Face coverings for COVID-19: From medical intervention to social practice

22 September 2020

On 19 August 2020 the Social Sciences team of RECOVER co-authored an article in the BMJ arguing that face coverings should be considered a social practice rather than medical equipment. Framing the issue as a sociocultural one and emphasizing underlying values such as solidarity and communal safety rather than technical specifications and efficacy is likely to boost the uptake and help curb the pandemic.

Face coverings that envelop the mouth and the nose of the wearer are currently recommended or mandated by most governments as a tool to limit the spread of COVID-19. However, the uptake of these policies has lagged behind in some countries for reasons including perceived infringement of civil liberties and doubts about their efficacy.

Key messages

  • Face coverings used by the public are now widely recommended as source control during the covid-19 pandemic
  • The dominant narrative driving policy has viewed face coverings as a medical intervention and evaluated their effectiveness from an infection control perspective
  • Face coverings are also a social practice and carry a range of meanings in different settings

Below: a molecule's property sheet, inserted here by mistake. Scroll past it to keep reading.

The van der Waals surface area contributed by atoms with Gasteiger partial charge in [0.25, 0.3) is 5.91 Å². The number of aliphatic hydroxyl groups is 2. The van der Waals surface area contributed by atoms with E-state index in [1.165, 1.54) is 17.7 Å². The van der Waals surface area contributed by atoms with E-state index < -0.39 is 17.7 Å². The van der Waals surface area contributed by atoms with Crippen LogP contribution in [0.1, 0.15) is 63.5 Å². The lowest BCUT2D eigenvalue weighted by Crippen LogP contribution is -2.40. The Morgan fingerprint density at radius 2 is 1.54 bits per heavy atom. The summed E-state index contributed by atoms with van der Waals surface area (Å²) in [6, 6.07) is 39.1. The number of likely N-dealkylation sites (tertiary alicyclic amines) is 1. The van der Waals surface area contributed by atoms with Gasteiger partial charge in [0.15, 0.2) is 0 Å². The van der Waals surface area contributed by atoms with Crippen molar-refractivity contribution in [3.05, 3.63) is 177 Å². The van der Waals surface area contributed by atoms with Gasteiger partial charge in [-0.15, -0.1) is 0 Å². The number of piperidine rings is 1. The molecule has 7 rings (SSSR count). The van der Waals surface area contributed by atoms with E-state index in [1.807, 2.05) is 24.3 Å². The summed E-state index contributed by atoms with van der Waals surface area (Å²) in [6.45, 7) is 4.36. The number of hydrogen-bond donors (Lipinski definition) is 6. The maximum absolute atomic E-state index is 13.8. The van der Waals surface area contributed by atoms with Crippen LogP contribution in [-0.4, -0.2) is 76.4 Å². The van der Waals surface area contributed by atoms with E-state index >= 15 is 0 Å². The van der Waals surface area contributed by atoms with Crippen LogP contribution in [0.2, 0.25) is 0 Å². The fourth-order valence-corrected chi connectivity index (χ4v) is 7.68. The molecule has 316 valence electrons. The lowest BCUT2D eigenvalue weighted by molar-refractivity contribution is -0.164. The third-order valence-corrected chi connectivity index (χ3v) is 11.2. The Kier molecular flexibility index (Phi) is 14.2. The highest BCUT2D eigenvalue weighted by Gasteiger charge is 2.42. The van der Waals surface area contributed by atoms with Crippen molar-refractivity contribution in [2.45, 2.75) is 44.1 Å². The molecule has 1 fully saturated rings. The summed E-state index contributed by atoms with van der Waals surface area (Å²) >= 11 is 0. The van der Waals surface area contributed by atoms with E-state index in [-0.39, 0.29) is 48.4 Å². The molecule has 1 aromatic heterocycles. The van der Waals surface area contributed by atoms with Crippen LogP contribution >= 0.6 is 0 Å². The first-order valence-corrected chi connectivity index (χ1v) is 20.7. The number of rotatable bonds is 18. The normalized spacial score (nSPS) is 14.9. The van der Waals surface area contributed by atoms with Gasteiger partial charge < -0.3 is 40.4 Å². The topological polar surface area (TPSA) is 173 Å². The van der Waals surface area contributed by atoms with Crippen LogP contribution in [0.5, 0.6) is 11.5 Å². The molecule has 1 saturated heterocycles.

• Policies to encourage uptake should reflect the complex and contested sociocultural meanings of covering the face and draw on these to promote their use

The Czech Republic is one  example of an early adopter of a social practice approach to face coverings. A community led #Masks4All advocacy campaign utilised digital and physical communication channels to create a movement around the acceptability of wearing a face covering in public. The creative campaign relied on social media, celebrities, humour and societal values to normalise wearing of face coverings in a culture that has no tradition of doing so. The success of the movement has led to the campaign being replicated in other countries including the US, South Africa, and the UK.

As communities are adopting face coverings there is still pushback by those who find them to be ineffective, intrusive and a sign of weakness. A medical narrative may further raise concerns about the public not being able to use face coverings safely. Framing the adoption of face coverings as a sign of solidarity against a common threat can change the narrative to depict wearers as altruistic or even as protectors, which may help to increase uptake.

Read the full article here.

Authors: Helene-Mari van der WesthuizenKoot KotzeSarah Tonkin-CrineNina GobatTrisha Greenhalgh

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